Whether your company has a carefully developed employer brand or only a minimal benefits plan and employee incentive program, you have an employee value proposition that affects recruitment and retention. A company’s EVP is what it offers employees in exchange for their skills, experience, and efforts at work, also called the “employment deal”, and it affects the employment relationship as well as employee and company performance. Towers Watson’s 2012 Global Workforce Study shows that employees today are driven by security and the quality of the work experience at their companies. A deliberate EVP that aligns with corporate strategy is a critical competitive edge.
What Does a Solid EVP Accomplish?
Towers Watson’s 2012-2013 Global Talent Management and Rewards Study shows that companies that integrate a reward strategy within a larger employee value proposition framework see better results than those with a stand-alone rewards program such as employee of the month. These companies will enjoy:
- Fewer problems attracting and retaining skilled employees
- Up to five times higher employee engagement
- Increasing improvement in financial performance
An effective EVP combines employee preferences in rewards and recognition and employer business needs. Towers Watson reports that when the pressures on employees to perform better aren’t met with greater rewards, performance and engagement suffer, and that employees are stressed at work. Strong reward programs produce better performance, and customized rewards programs help reduce employee stress.
Deliver What Your Workforce Values
The most meaningful and most effective recognition and rewards, and by extension, EVPs that they are a part of, must be truly relevant to employee groups. Asking employees what recognition and rewards they want the most and make the most difference in their work-life balance is a critical step in developing any program. Remember to keep the value in your employee value propositions by asking and knowing what your employees value and providing it. It won’t improve engagement to give out gift cards when employees work overtime if what they really want is flexibility in their work week when extra effort is required to meet business needs.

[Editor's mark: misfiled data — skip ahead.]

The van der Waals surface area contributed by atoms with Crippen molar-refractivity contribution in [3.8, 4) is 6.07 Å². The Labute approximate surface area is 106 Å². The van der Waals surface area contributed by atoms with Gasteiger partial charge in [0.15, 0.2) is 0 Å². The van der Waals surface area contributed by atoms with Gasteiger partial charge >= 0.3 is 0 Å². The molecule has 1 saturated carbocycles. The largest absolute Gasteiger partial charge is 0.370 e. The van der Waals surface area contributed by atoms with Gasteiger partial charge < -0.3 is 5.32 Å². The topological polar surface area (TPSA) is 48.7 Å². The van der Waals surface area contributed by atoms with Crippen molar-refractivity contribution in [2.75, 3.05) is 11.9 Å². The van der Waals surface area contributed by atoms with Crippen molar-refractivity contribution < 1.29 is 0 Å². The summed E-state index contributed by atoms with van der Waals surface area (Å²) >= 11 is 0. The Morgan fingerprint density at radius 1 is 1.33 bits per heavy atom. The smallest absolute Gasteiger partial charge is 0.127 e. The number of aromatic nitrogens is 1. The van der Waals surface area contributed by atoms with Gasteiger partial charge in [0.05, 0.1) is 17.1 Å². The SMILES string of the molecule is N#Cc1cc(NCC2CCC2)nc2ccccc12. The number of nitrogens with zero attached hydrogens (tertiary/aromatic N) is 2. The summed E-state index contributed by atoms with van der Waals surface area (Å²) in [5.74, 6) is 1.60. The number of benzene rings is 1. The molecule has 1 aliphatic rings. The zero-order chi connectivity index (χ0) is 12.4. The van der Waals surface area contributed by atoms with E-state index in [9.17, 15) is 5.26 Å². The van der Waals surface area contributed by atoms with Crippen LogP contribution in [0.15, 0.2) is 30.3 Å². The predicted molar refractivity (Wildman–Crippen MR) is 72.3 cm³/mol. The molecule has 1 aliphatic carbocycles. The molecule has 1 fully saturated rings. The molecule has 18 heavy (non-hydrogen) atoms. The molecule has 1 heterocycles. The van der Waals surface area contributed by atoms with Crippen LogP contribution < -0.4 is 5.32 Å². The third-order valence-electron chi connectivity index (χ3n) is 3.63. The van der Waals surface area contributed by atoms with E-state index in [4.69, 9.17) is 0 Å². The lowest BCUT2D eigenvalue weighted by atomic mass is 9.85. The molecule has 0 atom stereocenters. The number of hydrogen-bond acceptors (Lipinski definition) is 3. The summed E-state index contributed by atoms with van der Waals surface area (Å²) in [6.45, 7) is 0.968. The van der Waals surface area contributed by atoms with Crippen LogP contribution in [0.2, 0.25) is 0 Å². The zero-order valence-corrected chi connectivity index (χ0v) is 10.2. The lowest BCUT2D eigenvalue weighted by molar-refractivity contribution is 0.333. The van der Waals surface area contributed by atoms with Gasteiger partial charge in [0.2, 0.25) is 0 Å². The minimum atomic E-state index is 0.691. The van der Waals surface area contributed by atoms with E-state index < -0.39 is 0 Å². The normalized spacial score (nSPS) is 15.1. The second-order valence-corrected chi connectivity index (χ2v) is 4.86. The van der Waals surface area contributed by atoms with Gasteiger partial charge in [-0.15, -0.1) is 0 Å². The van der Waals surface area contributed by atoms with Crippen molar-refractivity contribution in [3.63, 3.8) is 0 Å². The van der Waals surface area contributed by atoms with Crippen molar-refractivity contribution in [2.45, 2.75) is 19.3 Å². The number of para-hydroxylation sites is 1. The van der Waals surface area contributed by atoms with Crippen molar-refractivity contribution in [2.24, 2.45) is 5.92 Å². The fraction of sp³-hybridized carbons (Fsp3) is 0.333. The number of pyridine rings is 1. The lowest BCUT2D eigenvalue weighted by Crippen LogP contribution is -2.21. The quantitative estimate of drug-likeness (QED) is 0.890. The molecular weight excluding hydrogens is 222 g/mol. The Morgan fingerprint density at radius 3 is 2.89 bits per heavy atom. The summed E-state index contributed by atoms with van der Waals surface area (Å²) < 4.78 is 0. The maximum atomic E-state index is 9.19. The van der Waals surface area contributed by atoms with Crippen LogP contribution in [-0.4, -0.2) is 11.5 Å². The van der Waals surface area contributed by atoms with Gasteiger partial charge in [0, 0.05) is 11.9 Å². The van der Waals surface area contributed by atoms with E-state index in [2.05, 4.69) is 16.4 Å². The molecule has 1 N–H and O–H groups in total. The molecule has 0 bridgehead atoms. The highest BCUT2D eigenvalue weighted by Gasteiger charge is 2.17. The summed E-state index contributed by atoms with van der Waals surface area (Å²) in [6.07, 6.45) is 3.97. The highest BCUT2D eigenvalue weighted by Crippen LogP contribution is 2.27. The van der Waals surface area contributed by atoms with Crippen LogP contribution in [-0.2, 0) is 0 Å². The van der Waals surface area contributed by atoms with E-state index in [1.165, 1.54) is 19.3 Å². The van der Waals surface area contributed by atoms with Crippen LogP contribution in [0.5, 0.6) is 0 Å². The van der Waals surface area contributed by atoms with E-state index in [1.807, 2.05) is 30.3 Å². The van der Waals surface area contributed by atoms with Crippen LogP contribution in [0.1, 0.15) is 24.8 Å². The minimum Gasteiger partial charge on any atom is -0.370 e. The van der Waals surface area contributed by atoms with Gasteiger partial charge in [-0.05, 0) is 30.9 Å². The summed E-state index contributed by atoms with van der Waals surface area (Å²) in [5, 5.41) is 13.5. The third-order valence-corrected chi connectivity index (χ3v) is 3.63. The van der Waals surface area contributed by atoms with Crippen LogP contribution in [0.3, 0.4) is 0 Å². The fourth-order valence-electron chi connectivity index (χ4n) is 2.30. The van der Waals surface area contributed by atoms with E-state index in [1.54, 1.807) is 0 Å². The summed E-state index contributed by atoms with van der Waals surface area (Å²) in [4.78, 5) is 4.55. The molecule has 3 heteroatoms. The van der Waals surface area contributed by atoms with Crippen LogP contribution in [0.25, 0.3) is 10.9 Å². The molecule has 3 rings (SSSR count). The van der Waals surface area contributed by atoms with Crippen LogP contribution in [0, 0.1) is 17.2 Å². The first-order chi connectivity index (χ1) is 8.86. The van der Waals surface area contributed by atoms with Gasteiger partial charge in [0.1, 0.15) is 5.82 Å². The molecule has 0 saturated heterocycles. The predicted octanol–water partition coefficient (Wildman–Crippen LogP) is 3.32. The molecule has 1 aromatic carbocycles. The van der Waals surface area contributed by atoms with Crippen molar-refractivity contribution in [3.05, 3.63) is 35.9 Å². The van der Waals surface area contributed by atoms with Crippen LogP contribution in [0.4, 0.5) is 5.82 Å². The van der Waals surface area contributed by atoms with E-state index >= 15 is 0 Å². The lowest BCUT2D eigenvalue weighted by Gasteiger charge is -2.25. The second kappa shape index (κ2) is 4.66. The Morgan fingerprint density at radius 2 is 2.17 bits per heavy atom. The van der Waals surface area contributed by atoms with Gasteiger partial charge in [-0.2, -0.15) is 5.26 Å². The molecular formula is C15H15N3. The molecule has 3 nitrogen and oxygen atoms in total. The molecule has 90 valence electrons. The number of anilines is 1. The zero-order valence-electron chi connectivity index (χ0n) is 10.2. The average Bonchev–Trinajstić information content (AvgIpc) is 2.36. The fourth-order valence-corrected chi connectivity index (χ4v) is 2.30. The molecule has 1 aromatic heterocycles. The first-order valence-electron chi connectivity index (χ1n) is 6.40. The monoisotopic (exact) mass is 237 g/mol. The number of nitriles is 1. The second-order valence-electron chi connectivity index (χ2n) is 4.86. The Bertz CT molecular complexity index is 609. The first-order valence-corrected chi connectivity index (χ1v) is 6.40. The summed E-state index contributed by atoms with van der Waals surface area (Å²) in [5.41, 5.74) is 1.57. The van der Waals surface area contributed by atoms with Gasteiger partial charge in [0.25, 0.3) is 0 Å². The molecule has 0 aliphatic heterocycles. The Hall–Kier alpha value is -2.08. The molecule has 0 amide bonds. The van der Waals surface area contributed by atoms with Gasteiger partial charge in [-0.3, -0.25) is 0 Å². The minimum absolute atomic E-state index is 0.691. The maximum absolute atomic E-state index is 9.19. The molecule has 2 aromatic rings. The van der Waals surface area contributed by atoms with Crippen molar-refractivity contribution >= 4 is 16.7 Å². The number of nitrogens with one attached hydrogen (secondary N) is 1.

Use Your EVP in Recruiting and Employer Branding
If your overall EVP includes flexible work schedules, a focused personal appreciation program, and a concierge service for dry cleaning and grocery delivery, communicate that in recruiting and employer branding communications. The more elements you include in your EVP and the better articulated they are, the more they will influence employees and candidates. Remember that EVPs are ongoing, continuous efforts, not static programs that start and end on a certain date. They are a valuable tool for recruiting in a global talent marketplace that can differentiate you from your competition. Monitor, test, and realign your companies’ EVP to make sure it’s as successful as possible and creating real value for your employees and thus your company.
A well-designed, effective EVP helps employers attract, retain, and engage employees to build their businesses. It helps employees by defining their emotional connection to their employers and work, and motivates higher levels of discretionary effort they are willing to put forth at work.
So what’s your Employee Value Proposition?
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